In this recent post, I lamented the loss of individual empowerment to take action against climate change. In this post I’m going to talk about some of the ways I’ve gone about replacing and reusing consumables.

http://zenpencils.com/comic/34-sydney-smith-do-what-you-can
It is the greatest of all mistakes to do nothing because you can only do nothing. Do what you can.

I’ve written before about the life cycle of products, and that we must consider the product’s design, development and disposal as well as its use. But sometimes we assume that when we’ve finished using a product, that’s the end of its use. But things that we’ve had enough of may still be useful to others, and items that others no longer want could be useful for us!

Donate items you’re finished with to charity, list them on Gumtree, sell them on eBay (you’d be AMAZED at what people will buy on eBay; to guarantee the sale list your item with a starting price of 1c + postage; after all, you were only going to throw it out anyway!), hold a garage sale, post a picture on Facebook

There are also items we can use that replace consumable items…

1. Choose used goods over new goods

Clothes, furniture, white goods… one person’s trash is another person’s treasure! If it’s not absolutely necessary to buy new, try finding something used.

Vintage clothing is back in fashion. Can I recommend my friend Theresa’s store, Bess Georgette, for finding something lovely to wear? Or, head to your local second-hand clothing store; Lifeline is an excellent organisation that uses the funds raised from second-hand stores to support free or low-cost professional counselling services to Australians.

Do you really need a new couch? There’s a movement towards remodeling furniture and other goods right now, which is lovely to see. You can pick up old items on Gumtree, eBay, or at your local garage sale!

Used books can be bought or traded; you could even start a book exchange at your work, club or in your classroom! Or host a “book swap” party.

2. Reuse plastic bags

Still taking plastic bags home from the supermarket each week? Reuse ’em! Or, even better…

3. Take reusable bags to the supermarket

Take your canvas bags, take your canvas bags, take your canvas bags to the supermarket…

4. Replace your consumables with reusables

So many items we use now are consumables. But it’s easy (and often cheaper) to choose a reusable coffee cup or water bottle over a throwaway one.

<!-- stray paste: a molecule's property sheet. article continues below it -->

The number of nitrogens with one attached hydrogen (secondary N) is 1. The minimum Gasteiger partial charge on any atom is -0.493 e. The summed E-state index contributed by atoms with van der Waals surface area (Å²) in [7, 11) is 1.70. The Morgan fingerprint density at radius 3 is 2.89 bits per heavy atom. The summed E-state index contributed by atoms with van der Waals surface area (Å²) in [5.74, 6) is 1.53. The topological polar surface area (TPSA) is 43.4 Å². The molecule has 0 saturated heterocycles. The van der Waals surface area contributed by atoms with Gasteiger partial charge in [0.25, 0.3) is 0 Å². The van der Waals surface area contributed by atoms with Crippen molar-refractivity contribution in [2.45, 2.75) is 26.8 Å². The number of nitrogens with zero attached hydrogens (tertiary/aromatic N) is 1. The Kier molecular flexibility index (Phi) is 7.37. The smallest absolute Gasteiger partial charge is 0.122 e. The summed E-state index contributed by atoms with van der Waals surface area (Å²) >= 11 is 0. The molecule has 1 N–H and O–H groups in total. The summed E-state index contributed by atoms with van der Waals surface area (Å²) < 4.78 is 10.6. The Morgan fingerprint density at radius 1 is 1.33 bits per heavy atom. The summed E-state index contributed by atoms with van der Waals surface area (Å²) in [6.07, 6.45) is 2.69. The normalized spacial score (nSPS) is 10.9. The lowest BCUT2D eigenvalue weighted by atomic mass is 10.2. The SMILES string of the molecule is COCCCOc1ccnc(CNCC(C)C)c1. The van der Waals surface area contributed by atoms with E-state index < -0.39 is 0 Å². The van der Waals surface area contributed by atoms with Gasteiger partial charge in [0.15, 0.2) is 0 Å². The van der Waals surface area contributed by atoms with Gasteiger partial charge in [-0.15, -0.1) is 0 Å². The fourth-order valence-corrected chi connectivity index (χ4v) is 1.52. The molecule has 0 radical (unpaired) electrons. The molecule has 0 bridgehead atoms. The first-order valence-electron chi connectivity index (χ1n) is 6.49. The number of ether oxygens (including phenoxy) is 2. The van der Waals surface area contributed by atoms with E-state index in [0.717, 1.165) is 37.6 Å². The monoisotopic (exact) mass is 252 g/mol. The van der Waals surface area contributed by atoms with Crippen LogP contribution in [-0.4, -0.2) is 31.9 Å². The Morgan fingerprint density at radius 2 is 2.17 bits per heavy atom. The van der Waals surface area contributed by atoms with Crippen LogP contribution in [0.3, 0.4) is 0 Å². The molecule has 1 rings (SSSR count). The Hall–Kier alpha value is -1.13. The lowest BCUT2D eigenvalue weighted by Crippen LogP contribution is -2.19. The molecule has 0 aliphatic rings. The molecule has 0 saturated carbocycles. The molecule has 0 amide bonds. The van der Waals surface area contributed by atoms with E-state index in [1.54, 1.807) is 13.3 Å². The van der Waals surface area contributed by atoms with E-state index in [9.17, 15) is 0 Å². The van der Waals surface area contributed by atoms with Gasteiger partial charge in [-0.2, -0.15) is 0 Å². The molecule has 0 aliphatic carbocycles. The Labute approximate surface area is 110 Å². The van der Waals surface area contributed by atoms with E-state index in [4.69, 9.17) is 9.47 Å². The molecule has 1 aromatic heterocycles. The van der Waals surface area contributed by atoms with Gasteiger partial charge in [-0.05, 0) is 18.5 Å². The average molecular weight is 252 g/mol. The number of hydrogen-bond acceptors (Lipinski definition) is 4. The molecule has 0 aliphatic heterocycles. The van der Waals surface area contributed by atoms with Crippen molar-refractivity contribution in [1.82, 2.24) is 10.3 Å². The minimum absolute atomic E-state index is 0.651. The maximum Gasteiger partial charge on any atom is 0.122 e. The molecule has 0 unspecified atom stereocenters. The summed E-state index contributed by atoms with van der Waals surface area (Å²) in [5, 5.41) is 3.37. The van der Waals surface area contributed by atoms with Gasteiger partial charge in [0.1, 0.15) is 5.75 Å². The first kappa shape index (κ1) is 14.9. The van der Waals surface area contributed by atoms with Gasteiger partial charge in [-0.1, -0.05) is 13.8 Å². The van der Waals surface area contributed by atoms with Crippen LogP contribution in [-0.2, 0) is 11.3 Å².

I have a reusable coffee cup with a lid for taking to the coffee shop. At my local coffee shop, I even receive a discount for doing so. And this isn’t a piddly 10c (which adds up to $25.00+ the course of a year), this is a true reward for doing the right thing by the environment, it’s a 50c discount ($125.00+ per year)! But even if you’re local store doesn’t give you a discount for your excellent decision, think about the discount in waste that you’re giving the environment ;)

Likewise, there’s no need to buy a new bottle of water from the shop each time you’re thirsty. Carry a refillable water bottle with you and use a tap. It’s free, and you’ll be saving yet more plastic from entering landfill.

5. Refill your pens!

Reduce your consumption of pens by choosing a pen you can refill with a new ink cartridge, rather than throwing the whole thing back. What else can you do to reduce your consumption of throwaway items like coffee cups and pens?

 In conclusion…

Wearing vintage clothes, using old furniture, buying second-hand goods, and choosing reusables over consumables saves our local environment from landfill, in addition to reducing the emissions used for producing new products in the first place. There are hundreds more ideas out there about what and how to reuse old items; give it a quick Google and you’ll find plenty of ideas!

Do you have an idea I’ve missed about how to reuse or recycle your belongings?

Advertisements